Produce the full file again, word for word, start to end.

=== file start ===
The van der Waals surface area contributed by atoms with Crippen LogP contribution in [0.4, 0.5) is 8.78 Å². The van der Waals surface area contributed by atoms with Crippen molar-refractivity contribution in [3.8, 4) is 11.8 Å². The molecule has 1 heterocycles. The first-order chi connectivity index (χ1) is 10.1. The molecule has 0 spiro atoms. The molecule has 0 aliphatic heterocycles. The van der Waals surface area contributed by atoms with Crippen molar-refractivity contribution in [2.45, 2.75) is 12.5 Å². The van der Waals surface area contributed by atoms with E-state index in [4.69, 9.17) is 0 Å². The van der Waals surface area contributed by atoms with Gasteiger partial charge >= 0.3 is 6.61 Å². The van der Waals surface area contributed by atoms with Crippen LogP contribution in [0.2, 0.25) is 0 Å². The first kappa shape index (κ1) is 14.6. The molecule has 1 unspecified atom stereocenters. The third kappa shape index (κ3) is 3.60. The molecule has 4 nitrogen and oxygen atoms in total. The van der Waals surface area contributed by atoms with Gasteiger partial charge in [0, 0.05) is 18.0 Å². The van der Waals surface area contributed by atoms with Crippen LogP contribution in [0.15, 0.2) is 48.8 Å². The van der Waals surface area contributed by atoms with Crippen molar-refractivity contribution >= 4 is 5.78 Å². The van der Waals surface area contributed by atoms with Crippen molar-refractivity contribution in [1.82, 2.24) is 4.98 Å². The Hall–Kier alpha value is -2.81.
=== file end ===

The van der Waals surface area contributed by atoms with Crippen LogP contribution in [0.4, 0.5) is 8.78 Å². The van der Waals surface area contributed by atoms with Crippen molar-refractivity contribution in [3.8, 4) is 11.8 Å². The molecule has 1 heterocycles. The first-order chi connectivity index (χ1) is 10.1. The molecule has 0 spiro atoms. The molecule has 0 aliphatic heterocycles. The van der Waals surface area contributed by atoms with Crippen molar-refractivity contribution in [2.45, 2.75) is 12.5 Å². The van der Waals surface area contributed by atoms with E-state index in [4.69, 9.17) is 0 Å². The van der Waals surface area contributed by atoms with Gasteiger partial charge >= 0.3 is 6.61 Å². The van der Waals surface area contributed by atoms with Crippen LogP contribution in [0.2, 0.25) is 0 Å². The first kappa shape index (κ1) is 14.6. The molecule has 1 unspecified atom stereocenters. The third kappa shape index (κ3) is 3.60. The molecule has 4 nitrogen and oxygen atoms in total. The van der Waals surface area contributed by atoms with Gasteiger partial charge in [0, 0.05) is 18.0 Å². The van der Waals surface area contributed by atoms with Crippen LogP contribution in [0.15, 0.2) is 48.8 Å². The van der Waals surface area contributed by atoms with Crippen molar-refractivity contribution >= 4 is 5.78 Å². The van der Waals surface area contributed by atoms with Crippen molar-refractivity contribution in [1.82, 2.24) is 4.98 Å². The Hall–Kier alpha value is -2.81.